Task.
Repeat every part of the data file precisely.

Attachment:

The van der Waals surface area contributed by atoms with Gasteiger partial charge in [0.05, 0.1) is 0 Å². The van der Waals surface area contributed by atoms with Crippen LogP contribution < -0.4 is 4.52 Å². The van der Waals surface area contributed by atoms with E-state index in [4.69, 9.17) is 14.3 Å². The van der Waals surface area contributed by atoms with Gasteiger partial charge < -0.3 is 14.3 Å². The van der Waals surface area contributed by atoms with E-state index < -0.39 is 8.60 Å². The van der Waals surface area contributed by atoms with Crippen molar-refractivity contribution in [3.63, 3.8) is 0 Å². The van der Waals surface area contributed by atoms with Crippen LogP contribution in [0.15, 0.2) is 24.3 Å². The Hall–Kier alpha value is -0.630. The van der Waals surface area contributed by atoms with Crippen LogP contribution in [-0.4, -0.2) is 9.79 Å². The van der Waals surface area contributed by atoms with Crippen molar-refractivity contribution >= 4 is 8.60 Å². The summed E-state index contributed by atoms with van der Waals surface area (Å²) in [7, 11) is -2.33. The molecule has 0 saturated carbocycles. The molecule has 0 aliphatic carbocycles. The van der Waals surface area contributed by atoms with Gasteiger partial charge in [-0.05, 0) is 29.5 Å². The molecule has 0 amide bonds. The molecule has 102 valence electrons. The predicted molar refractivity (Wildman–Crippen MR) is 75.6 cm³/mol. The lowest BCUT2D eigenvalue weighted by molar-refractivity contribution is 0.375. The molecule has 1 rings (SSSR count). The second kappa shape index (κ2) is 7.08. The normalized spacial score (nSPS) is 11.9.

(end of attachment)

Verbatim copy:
The van der Waals surface area contributed by atoms with Gasteiger partial charge in [0.05, 0.1) is 0 Å². The van der Waals surface area contributed by atoms with Crippen LogP contribution < -0.4 is 4.52 Å². The van der Waals surface area contributed by atoms with E-state index in [4.69, 9.17) is 14.3 Å². The van der Waals surface area contributed by atoms with Gasteiger partial charge < -0.3 is 14.3 Å². The van der Waals surface area contributed by atoms with E-state index < -0.39 is 8.60 Å². The van der Waals surface area contributed by atoms with Crippen molar-refractivity contribution in [3.63, 3.8) is 0 Å². The van der Waals surface area contributed by atoms with Crippen LogP contribution in [0.15, 0.2) is 24.3 Å². The Hall–Kier alpha value is -0.630. The van der Waals surface area contributed by atoms with Crippen LogP contribution in [-0.4, -0.2) is 9.79 Å². The van der Waals surface area contributed by atoms with Crippen molar-refractivity contribution >= 4 is 8.60 Å². The summed E-state index contributed by atoms with van der Waals surface area (Å²) in [7, 11) is -2.33. The molecule has 0 saturated carbocycles. The molecule has 0 aliphatic carbocycles. The van der Waals surface area contributed by atoms with Gasteiger partial charge in [-0.05, 0) is 29.5 Å². The molecule has 0 amide bonds. The molecule has 102 valence electrons. The predicted molar refractivity (Wildman–Crippen MR) is 75.6 cm³/mol. The lowest BCUT2D eigenvalue weighted by molar-refractivity contribution is 0.375. The molecule has 1 rings (SSSR count). The second kappa shape index (κ2) is 7.08. The normalized spacial score (nSPS) is 11.9.